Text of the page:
``Mod1 <- lm(height ~ mother + father, data = Galton)``

As the output of an R function, `Mod1` is a computer object. It incorporates a variety of information organized in a somewhat complex way. There are several often-used ways to extract this information in ways that serve specific purposes.

One of the most common ways to see what is in a computer object like `Mod1` is by printing:

``print(Mod1)``
``````
Call:
lm(formula = height ~ mother + father, data = Galton)

Coefficients:
(Intercept)       mother       father
22.3097       0.2832       0.3799  ``````

Newcomers to technical computing tend to confuse the printed form of an object with the object itself. For example, the `Mod1` object contains many components, but the printed form displays only two: the model coefficients and the command used to construct the object.

We have already used some other functions to extract information from a model object. For instance,

``Mod1 %>% conf_interval()``
term .lwr .coef .upr
(Intercept) 13.8569119 22.3097055 30.7624990
mother 0.1867750 0.2832145 0.3796540
father 0.2898301 0.3798970 0.4699639
``Mod1 %>% R2()``
n k Rsquared F adjR2 p df.num df.denom
898 2 0.1088952 54.6856 0.1069039 0 2 895
``Mod1 %>% regression_summary()``
term estimate std.error statistic p.value
(Intercept) 22.3097055 4.3068968 5.179995 3e-07
mother 0.2832145 0.0491382 5.763635 0e+00
father 0.3798970 0.0458912 8.278209 0e+00

We have already used another extractor, `model_eval()` for calculating effect sizes. But `model_eval()` is also well suited to the task of prediction. This is accomplished by providing the input values for which we want to make a prediction of the corresponding response value. To illustrate, here is how to calculate the predicted height of the child of a 63-inch-tall mother and a 68-inch father.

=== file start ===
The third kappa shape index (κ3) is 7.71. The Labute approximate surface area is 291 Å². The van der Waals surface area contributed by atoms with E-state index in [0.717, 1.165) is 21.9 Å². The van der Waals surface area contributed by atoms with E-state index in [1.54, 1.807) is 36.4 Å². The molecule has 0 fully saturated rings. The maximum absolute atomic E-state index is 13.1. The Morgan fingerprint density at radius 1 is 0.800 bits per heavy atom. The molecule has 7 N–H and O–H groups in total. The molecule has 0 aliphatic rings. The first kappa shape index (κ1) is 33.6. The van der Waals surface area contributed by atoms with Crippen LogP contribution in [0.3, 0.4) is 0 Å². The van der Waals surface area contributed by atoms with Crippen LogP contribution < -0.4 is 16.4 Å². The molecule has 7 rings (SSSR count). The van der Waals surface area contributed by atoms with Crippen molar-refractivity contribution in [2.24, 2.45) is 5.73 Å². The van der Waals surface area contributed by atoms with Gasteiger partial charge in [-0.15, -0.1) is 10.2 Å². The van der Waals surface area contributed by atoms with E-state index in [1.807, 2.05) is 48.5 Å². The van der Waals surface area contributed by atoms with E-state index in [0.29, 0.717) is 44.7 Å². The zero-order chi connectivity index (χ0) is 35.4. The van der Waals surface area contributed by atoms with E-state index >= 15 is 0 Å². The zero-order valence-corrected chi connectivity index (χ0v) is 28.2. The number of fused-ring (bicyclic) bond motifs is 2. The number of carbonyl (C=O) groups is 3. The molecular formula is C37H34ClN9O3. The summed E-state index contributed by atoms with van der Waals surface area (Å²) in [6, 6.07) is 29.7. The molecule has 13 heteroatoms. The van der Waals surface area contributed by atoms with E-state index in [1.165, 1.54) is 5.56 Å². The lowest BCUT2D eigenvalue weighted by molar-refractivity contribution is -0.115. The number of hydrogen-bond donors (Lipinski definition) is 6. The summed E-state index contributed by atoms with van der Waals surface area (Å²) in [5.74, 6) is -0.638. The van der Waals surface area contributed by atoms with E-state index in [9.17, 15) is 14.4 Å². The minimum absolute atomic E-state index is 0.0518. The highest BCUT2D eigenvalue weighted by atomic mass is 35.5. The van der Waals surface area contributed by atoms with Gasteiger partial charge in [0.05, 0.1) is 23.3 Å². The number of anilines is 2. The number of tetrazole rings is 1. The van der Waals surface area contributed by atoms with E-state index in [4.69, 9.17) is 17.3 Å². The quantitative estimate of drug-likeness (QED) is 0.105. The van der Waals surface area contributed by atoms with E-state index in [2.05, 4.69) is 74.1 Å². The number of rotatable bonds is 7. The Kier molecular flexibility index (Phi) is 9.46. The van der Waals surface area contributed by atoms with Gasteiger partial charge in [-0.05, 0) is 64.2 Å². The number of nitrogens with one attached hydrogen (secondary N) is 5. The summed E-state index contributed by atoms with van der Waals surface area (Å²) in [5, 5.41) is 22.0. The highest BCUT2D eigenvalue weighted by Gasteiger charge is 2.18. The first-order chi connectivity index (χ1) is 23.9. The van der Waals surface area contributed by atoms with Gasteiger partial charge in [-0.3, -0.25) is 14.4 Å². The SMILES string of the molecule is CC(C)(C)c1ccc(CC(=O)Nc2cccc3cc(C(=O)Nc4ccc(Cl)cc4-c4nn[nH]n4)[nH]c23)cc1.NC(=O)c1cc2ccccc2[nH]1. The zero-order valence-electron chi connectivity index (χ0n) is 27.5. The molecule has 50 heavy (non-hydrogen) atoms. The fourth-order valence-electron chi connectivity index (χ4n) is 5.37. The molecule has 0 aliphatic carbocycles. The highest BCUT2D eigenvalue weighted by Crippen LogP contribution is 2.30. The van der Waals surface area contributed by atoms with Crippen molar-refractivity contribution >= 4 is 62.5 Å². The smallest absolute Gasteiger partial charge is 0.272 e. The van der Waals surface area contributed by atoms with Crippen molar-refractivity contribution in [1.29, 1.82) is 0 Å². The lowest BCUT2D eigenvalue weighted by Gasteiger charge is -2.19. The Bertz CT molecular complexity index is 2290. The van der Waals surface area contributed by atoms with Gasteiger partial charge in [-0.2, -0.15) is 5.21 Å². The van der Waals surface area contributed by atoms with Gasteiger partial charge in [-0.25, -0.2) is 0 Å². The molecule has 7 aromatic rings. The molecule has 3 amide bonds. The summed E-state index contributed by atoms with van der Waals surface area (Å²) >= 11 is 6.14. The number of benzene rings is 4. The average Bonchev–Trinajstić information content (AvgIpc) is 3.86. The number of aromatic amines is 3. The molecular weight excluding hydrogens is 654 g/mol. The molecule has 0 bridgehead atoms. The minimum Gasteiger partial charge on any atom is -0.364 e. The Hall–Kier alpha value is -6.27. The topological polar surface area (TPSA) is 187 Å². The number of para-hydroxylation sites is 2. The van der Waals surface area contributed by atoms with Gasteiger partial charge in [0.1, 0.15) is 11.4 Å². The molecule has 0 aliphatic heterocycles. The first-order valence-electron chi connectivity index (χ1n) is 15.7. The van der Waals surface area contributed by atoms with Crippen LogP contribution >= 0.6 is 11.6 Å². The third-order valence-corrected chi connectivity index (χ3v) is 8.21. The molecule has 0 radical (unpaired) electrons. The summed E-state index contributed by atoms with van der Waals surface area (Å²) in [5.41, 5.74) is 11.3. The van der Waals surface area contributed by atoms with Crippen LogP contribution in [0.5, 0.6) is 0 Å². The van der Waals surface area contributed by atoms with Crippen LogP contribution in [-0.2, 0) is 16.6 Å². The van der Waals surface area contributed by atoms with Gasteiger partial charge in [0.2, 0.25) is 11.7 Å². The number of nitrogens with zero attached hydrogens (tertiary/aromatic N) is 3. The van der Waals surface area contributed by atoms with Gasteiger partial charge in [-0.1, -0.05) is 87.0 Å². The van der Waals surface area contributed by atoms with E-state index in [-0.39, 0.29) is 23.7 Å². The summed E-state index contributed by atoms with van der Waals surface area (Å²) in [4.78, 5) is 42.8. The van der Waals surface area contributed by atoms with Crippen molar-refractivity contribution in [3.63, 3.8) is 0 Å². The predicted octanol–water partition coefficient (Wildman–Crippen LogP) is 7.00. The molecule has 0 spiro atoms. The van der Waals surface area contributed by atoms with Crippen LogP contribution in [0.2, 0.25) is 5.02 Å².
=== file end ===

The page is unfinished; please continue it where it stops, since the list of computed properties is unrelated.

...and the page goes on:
``Mod1 %>% model_eval(mother = 63, father=68)``
mother father .output .lwr .upr
63 68 65.98521 59.33448 72.63594

The data frame includes the input values along with a point value for the prediction (`.output`) and a prediction interval (`.lwr` to `.upr`).

Naturally, the predictions depend on the explanatory variables used in the model. For example, here is a model that uses only `sex` to predict the child’s height:

``````Mod2 <- lm(height ~ sex, data = Galton)
Mod2 %>% model_eval(sex=c("F", "M")) ``````
sex .output .lwr .upr
F 64.1 59.2 69.0
M 69.2 64.3 74.2

This model includes three explanatory variables:

``````Mod3 <- lm(height ~ mother + father + sex, data = Galton)
Mod3 %>% model_eval(mother=63, father=68, sex=c("F", "M"))``````
mother father sex .output .lwr .upr
63 68 F 63.2 59.0 67.4
63 68 M 68.4 64.2 72.7

In Lesson 26, we will look at the components that make up the prediction interval and some ways to use it.

## Prediction or confidence interval

We have encountered two different interval summaries: the confidence interval and the prediction interval. It’s important to keep straight the different purposes of the different intervals.

A confidence interval is used to summarize the precision of an estimate of a model coefficient or effect size.

A prediction interval is used to express the uncertainty in the outcome for any given model inputs.

By default, `model_eval()` gives the prediction interval. The following chunk produces a prediction (and prediction interval) for several values of mother’s height: 57 inches up to 72 inches.

``````Mod3 %>%
model_eval(mother=c(57,62, 67),
father=68, sex=c("F", "M"))``````
mother father sex .output .lwr .upr
57 68 F 61.3 57.0 65.5
62 68 F 62.9 58.6 67.1
67 68 F 64.5 60.3 68.7
57 68 M 66.5 62.2 70.8
62 68 M 68.1 63.9 72.3
67 68 M 69.7 65.5 74.0

The prediction intervals are broad, roughly 8 inches. This is consistent with the real-life observation that kids and their parents can be quite different in height.

The prediction interval answers a question like this: If I know that a woman’s mother was 65 inches tall (and her father 68 inches and her sex, self-evidently, F), then how tall is the woman likely to be? To judge from Figure 25.1, we can fairly say that she is very likely (95%) to be between 60 and 68 inches tall.